During Sukkot, families of Kesher Israel, a Modern Orthodox congregation in Washington, D.C., will gather together for a special celebration. Socializing in the synagogue's sukkah, they will be treated to a tantalizing array of chocolate cakes and candies, accompanied by delicious cups of ... tap water.
"Which are you enjoying more, the sweets or the water?" congregant Evonne Marzouk will ask, knowing full well that the cups of water will remain largely untouched.
This activity is a set up. It's modeled on Simchat Beit Hashoeva, the festive water-drawing ceremony that took place during Sukkot while the Temple was standing but that is rarely commemorated today. Reconfigured, however, as part of True Joy Through Water, a new outreach program created by Canfei Nesharim ("the wings of eagles"), an Orthodox environmental organization, it's designed to educate the primarily Orthodox community about the importance of water, its imperiled state and ways to conserve it.
"At the time of the Temple, people lived on the land and understood that if there wasn't rain, there wasn't food. That absolute dependence is still true today, but we don't think about it because we live so far from the land," said Marzouk, who serves as executive director of Canfei Nesharim, which was founded in January 2003.
The True Joy Through Water activities, text studies and instructive sukkah decorations have been requested by more than 30 Orthodox congregations across the United States.
In Los Angeles, at Congregation B'nai David-Judea, Rabbi Yosef Kanefsky hopes to perform several of the True Joy Through Water activities with synagogue members, especially those in the youth group, in the sukkah. No formal program is planned for Young Israel of Century City, but Rabbi Elazar Muskin has distributed the materials to his congregants and is hoping that "people will take an interest in this important endeavor."
True Joy Through Water is one of several programs that Jewish environmentalists are promoting this Sukkot, which begins at sundown on Friday, Oct. 6, to encourage people to take stock not only of the earth's bounty but also of the earth itself -- and to take action to repair it.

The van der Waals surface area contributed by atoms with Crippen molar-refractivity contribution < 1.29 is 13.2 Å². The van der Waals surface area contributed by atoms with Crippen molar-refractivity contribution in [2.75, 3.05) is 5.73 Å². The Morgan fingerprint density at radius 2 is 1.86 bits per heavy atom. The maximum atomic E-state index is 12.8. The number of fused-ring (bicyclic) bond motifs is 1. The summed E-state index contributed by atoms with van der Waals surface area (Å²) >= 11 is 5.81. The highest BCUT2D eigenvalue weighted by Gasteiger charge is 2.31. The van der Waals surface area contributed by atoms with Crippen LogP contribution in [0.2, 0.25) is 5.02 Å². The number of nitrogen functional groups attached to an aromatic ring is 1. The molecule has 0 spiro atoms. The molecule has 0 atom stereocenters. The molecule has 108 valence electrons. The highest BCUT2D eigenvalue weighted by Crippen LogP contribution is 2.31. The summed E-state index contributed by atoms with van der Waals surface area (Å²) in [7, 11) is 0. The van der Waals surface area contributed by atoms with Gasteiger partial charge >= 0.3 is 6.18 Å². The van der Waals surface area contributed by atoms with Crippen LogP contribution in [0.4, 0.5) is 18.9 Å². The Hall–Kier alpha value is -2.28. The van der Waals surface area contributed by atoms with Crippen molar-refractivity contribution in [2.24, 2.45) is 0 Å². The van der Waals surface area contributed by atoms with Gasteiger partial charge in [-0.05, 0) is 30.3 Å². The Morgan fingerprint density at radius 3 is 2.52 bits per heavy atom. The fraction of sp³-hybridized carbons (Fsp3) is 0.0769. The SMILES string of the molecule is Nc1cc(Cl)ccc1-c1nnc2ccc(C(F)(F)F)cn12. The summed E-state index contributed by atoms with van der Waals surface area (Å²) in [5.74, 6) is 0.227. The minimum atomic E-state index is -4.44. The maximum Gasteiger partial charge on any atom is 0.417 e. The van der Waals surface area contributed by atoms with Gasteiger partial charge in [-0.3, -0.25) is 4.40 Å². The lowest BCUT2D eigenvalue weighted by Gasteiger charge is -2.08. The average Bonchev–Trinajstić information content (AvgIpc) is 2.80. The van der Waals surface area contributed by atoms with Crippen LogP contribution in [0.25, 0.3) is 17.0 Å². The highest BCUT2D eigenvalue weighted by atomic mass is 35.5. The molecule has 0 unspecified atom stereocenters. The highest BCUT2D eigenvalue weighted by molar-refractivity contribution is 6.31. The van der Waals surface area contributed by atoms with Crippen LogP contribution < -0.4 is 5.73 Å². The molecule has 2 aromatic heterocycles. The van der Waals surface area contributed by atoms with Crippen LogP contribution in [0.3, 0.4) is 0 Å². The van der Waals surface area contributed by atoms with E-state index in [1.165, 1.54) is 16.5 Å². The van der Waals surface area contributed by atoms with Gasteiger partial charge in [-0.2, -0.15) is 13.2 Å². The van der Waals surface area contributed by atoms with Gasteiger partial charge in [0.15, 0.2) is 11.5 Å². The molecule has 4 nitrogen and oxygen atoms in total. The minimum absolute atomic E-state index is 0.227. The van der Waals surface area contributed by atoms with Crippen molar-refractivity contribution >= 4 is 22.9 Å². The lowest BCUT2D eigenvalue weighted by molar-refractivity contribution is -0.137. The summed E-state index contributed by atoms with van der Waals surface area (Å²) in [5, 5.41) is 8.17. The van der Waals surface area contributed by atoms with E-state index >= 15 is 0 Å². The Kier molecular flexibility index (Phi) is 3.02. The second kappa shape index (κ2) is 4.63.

At the Shalom Institute in the Malibu Mountains, about 80 teenagers will be working directly with the earth on Sunday, Oct. 8, preparing the soil and planting in the Marla Bennet Israel Garden. The ninth- through 12th-graders, participants in Camp JCA Shalom's Teen Camp weekend, will learn about Sukkot as well as their responsibility to nature, according to Einat Gomel, an environmental educator from Israel now serving as the year-round director of the Shalom Nature Center.
In the afternoon, the Shalom Institute is hosting a family Sukkot celebration. "We will talk about how we can help kids build a better world and make it eco-related," Gomel said. Families will also participate in a ceremony and service in the sukkah.
"The fragility of the sukkah and its shelter is eloquent testimony to both our dependence on the environment and the environment's dependence on us," said Everett Gendler, rabbi emeritus of Temple Emanuel in Lowell, Mass., who is considered by many to be the father of Jewish environmentalism.
Gendler, who admits to a fondness for pumpkins stemming from an overflowing pumpkin patch he visited yearly as a Midwestern youth, invented the "Yaakov Lantern." It's a bright orange pumpkin, home-grown by Gendler every year, on which he carves a typical jack-o'-lantern face on one side and a Star of David on the other. Inside, he places a candle.